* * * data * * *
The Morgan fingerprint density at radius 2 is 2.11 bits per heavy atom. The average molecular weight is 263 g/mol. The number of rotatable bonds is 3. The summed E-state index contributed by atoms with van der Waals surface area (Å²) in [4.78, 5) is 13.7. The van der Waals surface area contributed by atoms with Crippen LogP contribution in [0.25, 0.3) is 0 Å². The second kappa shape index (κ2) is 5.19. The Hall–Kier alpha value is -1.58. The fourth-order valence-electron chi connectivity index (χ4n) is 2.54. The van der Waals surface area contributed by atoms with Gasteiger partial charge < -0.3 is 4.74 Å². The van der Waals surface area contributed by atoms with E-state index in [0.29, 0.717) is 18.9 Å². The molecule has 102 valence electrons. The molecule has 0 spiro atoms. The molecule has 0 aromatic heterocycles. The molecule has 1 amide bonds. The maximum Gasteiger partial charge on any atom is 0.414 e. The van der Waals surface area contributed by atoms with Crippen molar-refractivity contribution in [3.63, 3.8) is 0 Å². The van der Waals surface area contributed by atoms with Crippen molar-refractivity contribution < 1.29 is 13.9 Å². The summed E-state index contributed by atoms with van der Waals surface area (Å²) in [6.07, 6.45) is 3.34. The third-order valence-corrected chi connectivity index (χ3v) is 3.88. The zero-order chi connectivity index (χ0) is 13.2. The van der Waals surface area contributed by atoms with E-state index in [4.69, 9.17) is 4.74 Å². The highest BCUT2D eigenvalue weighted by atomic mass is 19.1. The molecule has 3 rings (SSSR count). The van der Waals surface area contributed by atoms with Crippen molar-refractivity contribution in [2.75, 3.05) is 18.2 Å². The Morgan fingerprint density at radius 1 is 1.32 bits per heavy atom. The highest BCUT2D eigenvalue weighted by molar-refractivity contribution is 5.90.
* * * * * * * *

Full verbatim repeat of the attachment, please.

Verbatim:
The Morgan fingerprint density at radius 2 is 2.11 bits per heavy atom. The average molecular weight is 263 g/mol. The number of rotatable bonds is 3. The summed E-state index contributed by atoms with van der Waals surface area (Å²) in [4.78, 5) is 13.7. The van der Waals surface area contributed by atoms with Crippen LogP contribution in [0.25, 0.3) is 0 Å². The second kappa shape index (κ2) is 5.19. The Hall–Kier alpha value is -1.58. The fourth-order valence-electron chi connectivity index (χ4n) is 2.54. The van der Waals surface area contributed by atoms with Gasteiger partial charge < -0.3 is 4.74 Å². The van der Waals surface area contributed by atoms with E-state index in [0.29, 0.717) is 18.9 Å². The molecule has 102 valence electrons. The molecule has 0 spiro atoms. The molecule has 0 aromatic heterocycles. The molecule has 1 amide bonds. The maximum Gasteiger partial charge on any atom is 0.414 e. The van der Waals surface area contributed by atoms with Crippen molar-refractivity contribution in [3.63, 3.8) is 0 Å². The van der Waals surface area contributed by atoms with Crippen molar-refractivity contribution < 1.29 is 13.9 Å². The summed E-state index contributed by atoms with van der Waals surface area (Å²) in [6.07, 6.45) is 3.34. The third-order valence-corrected chi connectivity index (χ3v) is 3.88. The zero-order chi connectivity index (χ0) is 13.2. The van der Waals surface area contributed by atoms with E-state index in [4.69, 9.17) is 4.74 Å². The highest BCUT2D eigenvalue weighted by atomic mass is 19.1. The molecule has 3 rings (SSSR count). The van der Waals surface area contributed by atoms with Crippen molar-refractivity contribution in [2.75, 3.05) is 18.2 Å². The Morgan fingerprint density at radius 1 is 1.32 bits per heavy atom. The highest BCUT2D eigenvalue weighted by molar-refractivity contribution is 5.90.